The U.S.’s attempts to cut into the Taliban’s money supply by limiting the opium production have failed. According to the report, opium which is made from the poppy plant and converted into heroin is now grown on four times as much land as it was in 2002. DEA officials have estimated that 82 percent of the world’s heroin comes from Afghanistan.
However, if one would think that these allegations would have the Pentagon running for cover, they’d be mistaken.
“I haven’t read all the stories frankly… but the stories spanned multiple administrations, multiple uniformed and civilian officials and I think it’s good to look back. I think at this point where I’m looking is forward,” Defense Secretary Mark Esper said.
Former Secretary of Defense Jim Mattis said that the Papers had nothing particularly “revelatory” in them and defended the intent of operations in Afghanistan. “The Taliban’s goal is to take over this country and they’ve been stopped in that at great cost to the Afghan people, at great cost to the Afghan army,” he said.
“If you read (the Papers), you’d almost think it’s a total disaster, and it’s not that at all. It’s been hard as hell but it’s not just one undistinguished defeat after another. They are the ones on the back foot.”
“I salute” the investigative reporting,” Mattis said, “but that it is ‘not really news’ because mistakes made in the Afghanistan war have been reported on by journalists for years.”
One area that the Papers struck home was when they charged that the United States had flip-flopped from gaining retribution for 9/11 to ousting both the Taliban and al-Qaeda to full-blown nation-building. That part of the national objective was doomed to fail from the start, given that the idea of a centralized national government is alien to most Afghans as they have been tribally based for centuries.
Even Mattis said that nation-building efforts fell short. “We had to try to do something in nation-building, as much as some people condemn it, and we probably weren’t that good at it.”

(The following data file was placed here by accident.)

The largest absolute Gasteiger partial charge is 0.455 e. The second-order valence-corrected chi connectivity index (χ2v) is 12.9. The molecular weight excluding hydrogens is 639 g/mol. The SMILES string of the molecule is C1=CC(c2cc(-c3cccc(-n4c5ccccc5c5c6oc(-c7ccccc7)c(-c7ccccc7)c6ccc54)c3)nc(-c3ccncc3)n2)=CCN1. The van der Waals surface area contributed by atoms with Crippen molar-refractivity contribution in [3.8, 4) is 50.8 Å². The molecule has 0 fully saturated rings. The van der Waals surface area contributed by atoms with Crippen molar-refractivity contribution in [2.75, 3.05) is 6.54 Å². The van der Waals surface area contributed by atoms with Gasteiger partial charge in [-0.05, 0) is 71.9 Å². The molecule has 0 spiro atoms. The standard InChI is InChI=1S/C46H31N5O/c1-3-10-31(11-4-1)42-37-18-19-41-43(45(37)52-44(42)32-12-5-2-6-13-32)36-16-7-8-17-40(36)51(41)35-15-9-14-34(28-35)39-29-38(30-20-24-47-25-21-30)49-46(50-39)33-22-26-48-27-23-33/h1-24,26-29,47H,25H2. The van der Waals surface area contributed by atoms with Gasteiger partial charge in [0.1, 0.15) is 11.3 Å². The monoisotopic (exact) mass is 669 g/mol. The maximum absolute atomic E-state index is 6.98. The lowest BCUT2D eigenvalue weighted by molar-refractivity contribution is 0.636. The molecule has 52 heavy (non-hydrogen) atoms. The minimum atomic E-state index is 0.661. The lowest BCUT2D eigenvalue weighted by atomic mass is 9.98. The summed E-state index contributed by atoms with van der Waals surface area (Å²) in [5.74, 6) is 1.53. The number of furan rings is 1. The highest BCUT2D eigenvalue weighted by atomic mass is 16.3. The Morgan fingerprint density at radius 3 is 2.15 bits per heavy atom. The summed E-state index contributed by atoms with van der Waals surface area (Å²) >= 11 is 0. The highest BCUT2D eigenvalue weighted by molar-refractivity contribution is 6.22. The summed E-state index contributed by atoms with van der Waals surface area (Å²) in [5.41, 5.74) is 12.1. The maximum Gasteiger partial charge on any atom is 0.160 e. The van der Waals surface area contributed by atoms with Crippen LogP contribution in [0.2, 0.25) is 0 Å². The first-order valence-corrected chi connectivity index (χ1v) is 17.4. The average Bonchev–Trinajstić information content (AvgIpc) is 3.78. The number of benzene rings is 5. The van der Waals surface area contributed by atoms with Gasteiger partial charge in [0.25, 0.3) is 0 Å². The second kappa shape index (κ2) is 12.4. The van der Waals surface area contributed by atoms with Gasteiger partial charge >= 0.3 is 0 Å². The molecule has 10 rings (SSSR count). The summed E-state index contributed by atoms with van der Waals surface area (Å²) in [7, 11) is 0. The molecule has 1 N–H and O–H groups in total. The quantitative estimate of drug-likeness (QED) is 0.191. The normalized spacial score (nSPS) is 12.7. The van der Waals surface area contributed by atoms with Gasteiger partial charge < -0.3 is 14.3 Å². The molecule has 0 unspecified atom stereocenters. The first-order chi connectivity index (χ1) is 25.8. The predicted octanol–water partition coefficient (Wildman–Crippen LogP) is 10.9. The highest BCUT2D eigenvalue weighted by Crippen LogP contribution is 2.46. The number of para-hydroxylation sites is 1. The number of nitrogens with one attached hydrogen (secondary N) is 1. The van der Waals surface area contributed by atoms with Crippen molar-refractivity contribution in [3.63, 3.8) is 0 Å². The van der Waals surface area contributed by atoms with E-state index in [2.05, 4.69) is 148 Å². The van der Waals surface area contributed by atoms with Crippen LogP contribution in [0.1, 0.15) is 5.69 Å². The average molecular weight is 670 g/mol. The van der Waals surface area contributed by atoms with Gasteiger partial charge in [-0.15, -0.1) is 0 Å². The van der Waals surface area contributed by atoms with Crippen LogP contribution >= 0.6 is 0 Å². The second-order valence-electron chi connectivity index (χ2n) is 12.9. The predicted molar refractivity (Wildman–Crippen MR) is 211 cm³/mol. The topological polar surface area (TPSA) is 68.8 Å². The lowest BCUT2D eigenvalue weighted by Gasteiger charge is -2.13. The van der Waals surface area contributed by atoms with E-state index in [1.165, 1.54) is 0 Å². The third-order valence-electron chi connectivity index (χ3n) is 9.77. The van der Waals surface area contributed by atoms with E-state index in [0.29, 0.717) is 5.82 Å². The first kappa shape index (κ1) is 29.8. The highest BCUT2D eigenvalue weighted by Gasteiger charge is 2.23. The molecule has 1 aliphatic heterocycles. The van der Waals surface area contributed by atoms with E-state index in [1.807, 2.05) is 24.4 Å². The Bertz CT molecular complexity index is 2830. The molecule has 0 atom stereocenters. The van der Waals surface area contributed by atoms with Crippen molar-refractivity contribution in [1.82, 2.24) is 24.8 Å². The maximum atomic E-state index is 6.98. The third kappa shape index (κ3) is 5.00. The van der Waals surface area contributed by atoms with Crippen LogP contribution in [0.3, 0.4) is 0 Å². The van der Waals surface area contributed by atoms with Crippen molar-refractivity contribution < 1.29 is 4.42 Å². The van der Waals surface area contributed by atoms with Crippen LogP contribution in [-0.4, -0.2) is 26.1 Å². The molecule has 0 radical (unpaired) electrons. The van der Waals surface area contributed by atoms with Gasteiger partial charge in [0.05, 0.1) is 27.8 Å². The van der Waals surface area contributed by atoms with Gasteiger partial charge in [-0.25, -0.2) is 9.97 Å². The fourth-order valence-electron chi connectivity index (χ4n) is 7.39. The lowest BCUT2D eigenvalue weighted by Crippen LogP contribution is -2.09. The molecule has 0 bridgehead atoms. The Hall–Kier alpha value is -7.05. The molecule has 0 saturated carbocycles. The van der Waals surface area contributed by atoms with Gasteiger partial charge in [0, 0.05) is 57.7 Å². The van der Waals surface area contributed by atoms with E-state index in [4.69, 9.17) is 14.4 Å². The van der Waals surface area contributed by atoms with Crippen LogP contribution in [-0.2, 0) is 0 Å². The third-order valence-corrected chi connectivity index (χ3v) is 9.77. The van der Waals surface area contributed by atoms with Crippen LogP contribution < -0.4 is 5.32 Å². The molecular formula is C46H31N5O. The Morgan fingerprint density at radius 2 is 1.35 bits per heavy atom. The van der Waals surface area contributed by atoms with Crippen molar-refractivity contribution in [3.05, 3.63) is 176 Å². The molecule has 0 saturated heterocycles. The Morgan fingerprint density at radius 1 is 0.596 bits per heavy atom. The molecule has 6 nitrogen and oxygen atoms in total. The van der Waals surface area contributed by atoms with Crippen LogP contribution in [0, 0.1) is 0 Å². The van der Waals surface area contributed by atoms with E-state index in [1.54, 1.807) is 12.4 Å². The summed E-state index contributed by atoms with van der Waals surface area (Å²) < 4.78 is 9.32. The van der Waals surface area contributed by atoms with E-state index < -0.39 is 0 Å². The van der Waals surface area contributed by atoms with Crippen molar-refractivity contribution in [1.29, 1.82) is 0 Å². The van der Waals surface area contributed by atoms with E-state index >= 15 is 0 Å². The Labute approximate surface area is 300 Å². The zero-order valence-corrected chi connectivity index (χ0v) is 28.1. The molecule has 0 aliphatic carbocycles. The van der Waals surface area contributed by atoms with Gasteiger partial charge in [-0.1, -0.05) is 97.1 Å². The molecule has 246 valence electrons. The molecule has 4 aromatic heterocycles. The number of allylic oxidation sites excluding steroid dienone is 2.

But even the Pentagon admits now that the only end for the war is a political settlement with the Taliban. Long gone are the days that the military leaders were convinced that the United States could beat them on the ground militarily.
In actuality, little has truly been accomplished there after 18 years. The Taliban control more of the countryside than they did in December of 2001. There are still huge problems with the Afghan army and police, and they can’t take on the Taliban on their own. Corruption is rampant and the central government remains very weak.
The Taliban know now that the Trump administration is actively trying to negotiate their way out of Afghanistan. Thus, they’re negotiating, if at all, from a position of strength. They are growing increasingly bolder: They sent suicide bombers to the largest U.S. airbase about a week ago and they are not going to stop.
Many believe that even a negotiated settlement with the Taliban won’t even last until the last of the U.S.-led coalition troops are gone. And the central government, without the U.S. propping it up, will fail.
“These things happened. They were glorious and they changed the world… and then we fucked up the end game.” Charlie Wilson wrote these words after the U.S. helped the mujahedeen drive the Russians out of Afghanistan in the late 1980s. They could be a fitting epitaph to the United States’ own involvement in the country that began about a dozen years later.